Honda Australia expects its reborn NSX supercar to arrive Down Under in less than six months but still can’t – or won’t – say how much it will cost. What’s more, a global waiting list may leave buyers hanging.
Production is underway in the US where a bare-bones Honda NSX retails for about the same price as the 397kW Audi R8 V10, which is listed in Australia for $287,580. Tick a few boxes for the options Aussie buyers expect as standard in its competitors and the NSX price quickly creeps up.
Australian NSXs are likely to get a higher level of standard equipment than the US market, which points to a higher price for our right-hand drive models. In the UK, the right-hand drive NSX has a confirmed price of GBP130,000 – much closer to UK pricing for the 449kW Audi R8 V10 Plus which sells in Australia for $314,504.
Here, the NSX is likely to cost more than $300,000 when it arrives in Aussie trim. The US exchange rate is also putting pressure on local pricing and could easily push it close to the $350,000 mark or higher, putting NSX head-to-head with the McLaren 540C, Aston Martin V12 Vantage, and Maserati GranTurismo and not far off the formidable Porsche 911 Turbo.
If that seems like a lot to pay for a Honda, consider its heavyweight engine output figures of 427kW and 550Nm. Those numbers stick the NSX in the same pen as the seriously premium company listed above.
Speaking to Wheels last week, Honda Australia managing director Stephen Collins said Aussie pricing will be locked in by July. He was reluctant to put even a ballpark figure on it in the meantime.
Honda won’t officially take orders until the price is confirmed, however it is understood dealerships have taken ‘pre-interest’ deposits from hopeful would-be-owners, despite Honda being still unable to confirm the number of right-hand drive cars earmarked for Australia.
“We haven’t been given an allocation or number of build spots,” said Collins. “It will depend on global demand and it will depend on us as to how we can price the car and how many pre-orders we can take.”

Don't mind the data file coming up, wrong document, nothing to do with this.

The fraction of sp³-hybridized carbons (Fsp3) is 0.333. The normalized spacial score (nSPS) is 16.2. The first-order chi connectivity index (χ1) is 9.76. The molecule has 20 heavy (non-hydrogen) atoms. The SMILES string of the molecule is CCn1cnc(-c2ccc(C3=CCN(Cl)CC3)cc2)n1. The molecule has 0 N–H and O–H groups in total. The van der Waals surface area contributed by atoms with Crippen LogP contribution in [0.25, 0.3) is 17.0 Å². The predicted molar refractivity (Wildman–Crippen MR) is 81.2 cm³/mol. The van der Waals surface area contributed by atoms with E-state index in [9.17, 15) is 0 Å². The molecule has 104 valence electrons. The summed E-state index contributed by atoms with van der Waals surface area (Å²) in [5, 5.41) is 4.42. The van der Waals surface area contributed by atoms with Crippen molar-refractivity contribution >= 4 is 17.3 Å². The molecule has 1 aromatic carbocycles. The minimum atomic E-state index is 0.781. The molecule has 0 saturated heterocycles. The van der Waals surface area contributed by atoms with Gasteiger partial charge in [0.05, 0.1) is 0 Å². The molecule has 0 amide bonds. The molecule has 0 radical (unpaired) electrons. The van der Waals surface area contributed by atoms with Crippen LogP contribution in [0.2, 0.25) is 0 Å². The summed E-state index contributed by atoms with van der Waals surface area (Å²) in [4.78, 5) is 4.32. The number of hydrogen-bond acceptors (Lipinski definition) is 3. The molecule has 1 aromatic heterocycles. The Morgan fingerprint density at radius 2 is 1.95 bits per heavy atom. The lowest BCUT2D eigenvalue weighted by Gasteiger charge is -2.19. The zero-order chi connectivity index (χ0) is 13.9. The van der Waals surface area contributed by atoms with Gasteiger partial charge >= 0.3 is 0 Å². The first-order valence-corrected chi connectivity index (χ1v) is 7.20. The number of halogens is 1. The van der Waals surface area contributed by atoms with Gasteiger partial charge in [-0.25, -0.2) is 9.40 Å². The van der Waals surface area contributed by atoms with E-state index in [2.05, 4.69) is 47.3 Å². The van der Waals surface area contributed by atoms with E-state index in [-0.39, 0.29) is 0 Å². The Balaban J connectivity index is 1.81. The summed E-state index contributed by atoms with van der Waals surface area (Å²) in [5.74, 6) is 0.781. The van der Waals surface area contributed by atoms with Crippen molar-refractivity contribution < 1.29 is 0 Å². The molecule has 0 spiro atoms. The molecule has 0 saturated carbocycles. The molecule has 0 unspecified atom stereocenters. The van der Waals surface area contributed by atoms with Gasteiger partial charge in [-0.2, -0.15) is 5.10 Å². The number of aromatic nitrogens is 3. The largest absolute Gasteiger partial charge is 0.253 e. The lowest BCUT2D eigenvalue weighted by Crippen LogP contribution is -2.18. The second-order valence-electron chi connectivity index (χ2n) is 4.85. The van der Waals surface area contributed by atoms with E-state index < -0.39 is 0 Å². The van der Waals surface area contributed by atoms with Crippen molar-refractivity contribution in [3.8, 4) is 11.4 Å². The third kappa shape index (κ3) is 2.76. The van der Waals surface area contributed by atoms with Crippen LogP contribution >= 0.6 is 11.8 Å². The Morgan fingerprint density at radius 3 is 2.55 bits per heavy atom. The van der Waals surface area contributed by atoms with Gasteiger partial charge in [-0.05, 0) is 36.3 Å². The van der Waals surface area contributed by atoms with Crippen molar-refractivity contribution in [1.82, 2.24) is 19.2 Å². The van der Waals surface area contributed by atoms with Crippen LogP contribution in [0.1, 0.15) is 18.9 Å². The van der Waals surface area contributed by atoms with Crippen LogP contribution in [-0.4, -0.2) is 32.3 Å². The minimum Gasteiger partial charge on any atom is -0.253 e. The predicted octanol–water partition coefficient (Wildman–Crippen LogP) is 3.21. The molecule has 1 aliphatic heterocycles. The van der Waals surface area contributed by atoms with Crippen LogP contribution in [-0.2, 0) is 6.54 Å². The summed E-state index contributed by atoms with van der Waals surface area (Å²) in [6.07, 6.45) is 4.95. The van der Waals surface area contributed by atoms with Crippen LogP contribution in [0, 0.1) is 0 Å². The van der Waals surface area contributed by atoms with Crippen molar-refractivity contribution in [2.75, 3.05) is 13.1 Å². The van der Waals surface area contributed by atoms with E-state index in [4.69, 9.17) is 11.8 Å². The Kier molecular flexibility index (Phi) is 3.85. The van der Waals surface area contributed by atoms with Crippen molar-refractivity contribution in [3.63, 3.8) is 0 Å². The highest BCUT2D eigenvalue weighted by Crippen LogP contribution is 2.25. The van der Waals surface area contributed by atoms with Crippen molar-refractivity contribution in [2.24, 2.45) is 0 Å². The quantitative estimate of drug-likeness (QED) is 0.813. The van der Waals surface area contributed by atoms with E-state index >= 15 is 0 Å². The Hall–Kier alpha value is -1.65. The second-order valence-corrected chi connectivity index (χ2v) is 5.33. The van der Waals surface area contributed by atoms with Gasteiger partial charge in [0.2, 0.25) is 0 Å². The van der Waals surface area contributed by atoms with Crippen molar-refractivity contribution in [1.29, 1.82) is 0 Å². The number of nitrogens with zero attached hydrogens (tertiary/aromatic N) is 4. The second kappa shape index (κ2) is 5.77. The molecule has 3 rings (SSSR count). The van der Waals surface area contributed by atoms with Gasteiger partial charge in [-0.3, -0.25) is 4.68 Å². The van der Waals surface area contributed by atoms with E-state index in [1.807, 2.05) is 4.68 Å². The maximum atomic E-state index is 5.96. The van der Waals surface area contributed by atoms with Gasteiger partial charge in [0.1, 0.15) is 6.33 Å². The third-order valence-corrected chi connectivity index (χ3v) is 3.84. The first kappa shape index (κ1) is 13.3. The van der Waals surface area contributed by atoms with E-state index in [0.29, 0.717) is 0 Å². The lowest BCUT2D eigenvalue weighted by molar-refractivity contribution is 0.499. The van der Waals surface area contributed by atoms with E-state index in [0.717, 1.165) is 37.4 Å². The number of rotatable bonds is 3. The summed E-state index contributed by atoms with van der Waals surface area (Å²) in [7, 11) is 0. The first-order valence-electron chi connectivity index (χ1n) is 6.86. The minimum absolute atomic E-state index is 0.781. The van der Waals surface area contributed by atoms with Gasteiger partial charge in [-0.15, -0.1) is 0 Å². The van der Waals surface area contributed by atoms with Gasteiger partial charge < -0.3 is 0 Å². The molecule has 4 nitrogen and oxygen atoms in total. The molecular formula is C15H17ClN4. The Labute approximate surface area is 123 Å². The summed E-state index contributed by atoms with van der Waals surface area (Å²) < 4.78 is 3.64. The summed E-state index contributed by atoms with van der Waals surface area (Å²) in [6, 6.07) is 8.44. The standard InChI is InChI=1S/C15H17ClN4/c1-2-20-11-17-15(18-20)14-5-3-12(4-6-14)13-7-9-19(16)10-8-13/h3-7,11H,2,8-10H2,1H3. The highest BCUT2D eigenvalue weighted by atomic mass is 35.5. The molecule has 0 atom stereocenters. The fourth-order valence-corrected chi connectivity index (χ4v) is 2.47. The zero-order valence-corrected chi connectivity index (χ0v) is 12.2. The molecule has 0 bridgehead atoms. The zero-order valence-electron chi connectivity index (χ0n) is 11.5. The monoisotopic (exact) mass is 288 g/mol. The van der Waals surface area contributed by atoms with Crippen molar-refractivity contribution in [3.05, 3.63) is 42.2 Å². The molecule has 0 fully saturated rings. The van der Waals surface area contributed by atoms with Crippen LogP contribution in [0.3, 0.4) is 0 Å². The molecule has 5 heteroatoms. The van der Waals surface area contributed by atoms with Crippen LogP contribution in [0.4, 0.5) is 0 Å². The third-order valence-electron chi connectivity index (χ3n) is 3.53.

Even if you can get your name in the order books, Collins cautioned that there’s no guarantee of receiving a car in the first batch.
“We expect a waiting list worldwide.”
Just five Honda dealerships in Australia have sales rights for the NSX; one each in Brisbane, Sydney, Melbourne, Adelaide and Perth.
Honda’s factory in Ohio is limited to building eight NSXs a day. The US will take the lion’s share of production, with Europe and Japan also lining up to get a large portion. How many right-hand drive examples will be built is as yet unknown.
“NSX appeals to the sort of customers who want the latest and greatest in tech,” said Collins. “I think that’s what the original NSX customers were like too. The essence of the car is pretty similar to what it was back then.”
“We have a long history with this car. It’s about showcasing the brand’s technology and getting back to those sport routes.”
The 2017 Honda NSX uses a twin-turbo V6 engine and three electric motors to achieve its total output of 427kW and 550Nm. Power is fed through a nine-speed dual-clutch transmission and all-wheel drive.
We're giving away the last great Aussie Holden V8! Enter here for your chance to win!
Sign up here to receive the latest round-up of Wheels news, reviews and video highlights straight to your inbox each week.